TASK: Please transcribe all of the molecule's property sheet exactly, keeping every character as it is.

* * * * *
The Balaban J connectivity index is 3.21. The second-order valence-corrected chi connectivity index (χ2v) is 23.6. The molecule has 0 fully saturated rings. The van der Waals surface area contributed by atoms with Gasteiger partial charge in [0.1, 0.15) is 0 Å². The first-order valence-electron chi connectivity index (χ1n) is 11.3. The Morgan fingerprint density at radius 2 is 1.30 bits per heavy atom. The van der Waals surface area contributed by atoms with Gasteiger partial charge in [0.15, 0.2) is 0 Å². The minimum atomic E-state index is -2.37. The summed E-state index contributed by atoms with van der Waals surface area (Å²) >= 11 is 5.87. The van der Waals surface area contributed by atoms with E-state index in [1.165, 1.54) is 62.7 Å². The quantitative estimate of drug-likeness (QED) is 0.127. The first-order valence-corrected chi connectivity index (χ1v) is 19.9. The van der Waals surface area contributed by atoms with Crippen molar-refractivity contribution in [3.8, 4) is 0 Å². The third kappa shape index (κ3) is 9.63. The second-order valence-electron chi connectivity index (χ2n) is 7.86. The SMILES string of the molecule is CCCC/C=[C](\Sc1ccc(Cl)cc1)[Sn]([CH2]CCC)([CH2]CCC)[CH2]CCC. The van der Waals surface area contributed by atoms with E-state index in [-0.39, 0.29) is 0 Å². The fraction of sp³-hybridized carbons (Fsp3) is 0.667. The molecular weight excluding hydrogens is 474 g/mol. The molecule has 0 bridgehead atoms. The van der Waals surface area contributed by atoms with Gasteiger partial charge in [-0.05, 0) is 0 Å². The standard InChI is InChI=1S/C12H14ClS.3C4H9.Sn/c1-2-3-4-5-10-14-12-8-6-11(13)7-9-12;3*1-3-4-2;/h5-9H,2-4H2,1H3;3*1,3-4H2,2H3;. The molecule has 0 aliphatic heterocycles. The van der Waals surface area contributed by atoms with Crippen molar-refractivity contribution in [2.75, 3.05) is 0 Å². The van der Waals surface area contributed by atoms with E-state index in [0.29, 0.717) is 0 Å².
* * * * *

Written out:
The Balaban J connectivity index is 3.21. The second-order valence-corrected chi connectivity index (χ2v) is 23.6. The molecule has 0 fully saturated rings. The van der Waals surface area contributed by atoms with Gasteiger partial charge in [0.1, 0.15) is 0 Å². The first-order valence-electron chi connectivity index (χ1n) is 11.3. The Morgan fingerprint density at radius 2 is 1.30 bits per heavy atom. The van der Waals surface area contributed by atoms with Gasteiger partial charge in [0.15, 0.2) is 0 Å². The minimum atomic E-state index is -2.37. The summed E-state index contributed by atoms with van der Waals surface area (Å²) >= 11 is 5.87. The van der Waals surface area contributed by atoms with E-state index in [1.165, 1.54) is 62.7 Å². The quantitative estimate of drug-likeness (QED) is 0.127. The first-order valence-corrected chi connectivity index (χ1v) is 19.9. The van der Waals surface area contributed by atoms with Crippen molar-refractivity contribution in [3.8, 4) is 0 Å². The third kappa shape index (κ3) is 9.63. The second-order valence-electron chi connectivity index (χ2n) is 7.86. The SMILES string of the molecule is CCCC/C=[C](\Sc1ccc(Cl)cc1)[Sn]([CH2]CCC)([CH2]CCC)[CH2]CCC. The van der Waals surface area contributed by atoms with E-state index in [-0.39, 0.29) is 0 Å². The fraction of sp³-hybridized carbons (Fsp3) is 0.667. The molecular weight excluding hydrogens is 474 g/mol. The molecule has 0 bridgehead atoms. The van der Waals surface area contributed by atoms with Gasteiger partial charge in [-0.05, 0) is 0 Å². The standard InChI is InChI=1S/C12H14ClS.3C4H9.Sn/c1-2-3-4-5-10-14-12-8-6-11(13)7-9-12;3*1-3-4-2;/h5-9H,2-4H2,1H3;3*1,3-4H2,2H3;. The molecule has 0 aliphatic heterocycles. The van der Waals surface area contributed by atoms with Crippen molar-refractivity contribution in [2.75, 3.05) is 0 Å². The van der Waals surface area contributed by atoms with E-state index in [0.29, 0.717) is 0 Å².